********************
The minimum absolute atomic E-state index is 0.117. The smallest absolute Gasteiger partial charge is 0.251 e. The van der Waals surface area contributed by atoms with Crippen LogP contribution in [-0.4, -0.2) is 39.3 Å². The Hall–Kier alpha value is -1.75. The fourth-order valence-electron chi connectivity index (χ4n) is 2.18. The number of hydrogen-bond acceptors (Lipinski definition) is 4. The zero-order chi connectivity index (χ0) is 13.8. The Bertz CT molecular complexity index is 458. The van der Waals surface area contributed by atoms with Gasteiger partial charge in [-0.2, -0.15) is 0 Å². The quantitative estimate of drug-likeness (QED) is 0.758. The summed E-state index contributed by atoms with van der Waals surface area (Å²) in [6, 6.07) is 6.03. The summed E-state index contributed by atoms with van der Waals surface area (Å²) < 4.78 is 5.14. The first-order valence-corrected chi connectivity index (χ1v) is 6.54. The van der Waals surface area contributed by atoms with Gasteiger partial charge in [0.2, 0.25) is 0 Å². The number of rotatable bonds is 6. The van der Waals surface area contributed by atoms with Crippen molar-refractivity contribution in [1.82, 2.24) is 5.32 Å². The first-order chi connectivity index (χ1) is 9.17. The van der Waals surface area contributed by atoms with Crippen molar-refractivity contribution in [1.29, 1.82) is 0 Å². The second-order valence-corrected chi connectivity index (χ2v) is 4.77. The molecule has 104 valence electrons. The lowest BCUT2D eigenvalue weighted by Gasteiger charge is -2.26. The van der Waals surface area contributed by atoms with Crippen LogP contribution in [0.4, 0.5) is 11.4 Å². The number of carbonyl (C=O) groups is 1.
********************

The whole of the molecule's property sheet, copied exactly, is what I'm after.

The minimum absolute atomic E-state index is 0.117. The smallest absolute Gasteiger partial charge is 0.251 e. The van der Waals surface area contributed by atoms with Crippen LogP contribution in [-0.4, -0.2) is 39.3 Å². The Hall–Kier alpha value is -1.75. The fourth-order valence-electron chi connectivity index (χ4n) is 2.18. The number of hydrogen-bond acceptors (Lipinski definition) is 4. The zero-order chi connectivity index (χ0) is 13.8. The Bertz CT molecular complexity index is 458. The van der Waals surface area contributed by atoms with Gasteiger partial charge in [-0.2, -0.15) is 0 Å². The quantitative estimate of drug-likeness (QED) is 0.758. The summed E-state index contributed by atoms with van der Waals surface area (Å²) in [6, 6.07) is 6.03. The summed E-state index contributed by atoms with van der Waals surface area (Å²) < 4.78 is 5.14. The first-order valence-corrected chi connectivity index (χ1v) is 6.54. The van der Waals surface area contributed by atoms with Gasteiger partial charge in [0.2, 0.25) is 0 Å². The number of rotatable bonds is 6. The van der Waals surface area contributed by atoms with Crippen molar-refractivity contribution in [1.82, 2.24) is 5.32 Å². The first-order chi connectivity index (χ1) is 9.17. The van der Waals surface area contributed by atoms with Crippen molar-refractivity contribution in [1.29, 1.82) is 0 Å². The second-order valence-corrected chi connectivity index (χ2v) is 4.77. The molecule has 104 valence electrons. The lowest BCUT2D eigenvalue weighted by Gasteiger charge is -2.26. The van der Waals surface area contributed by atoms with Crippen LogP contribution in [0.4, 0.5) is 11.4 Å². The number of carbonyl (C=O) groups is 1.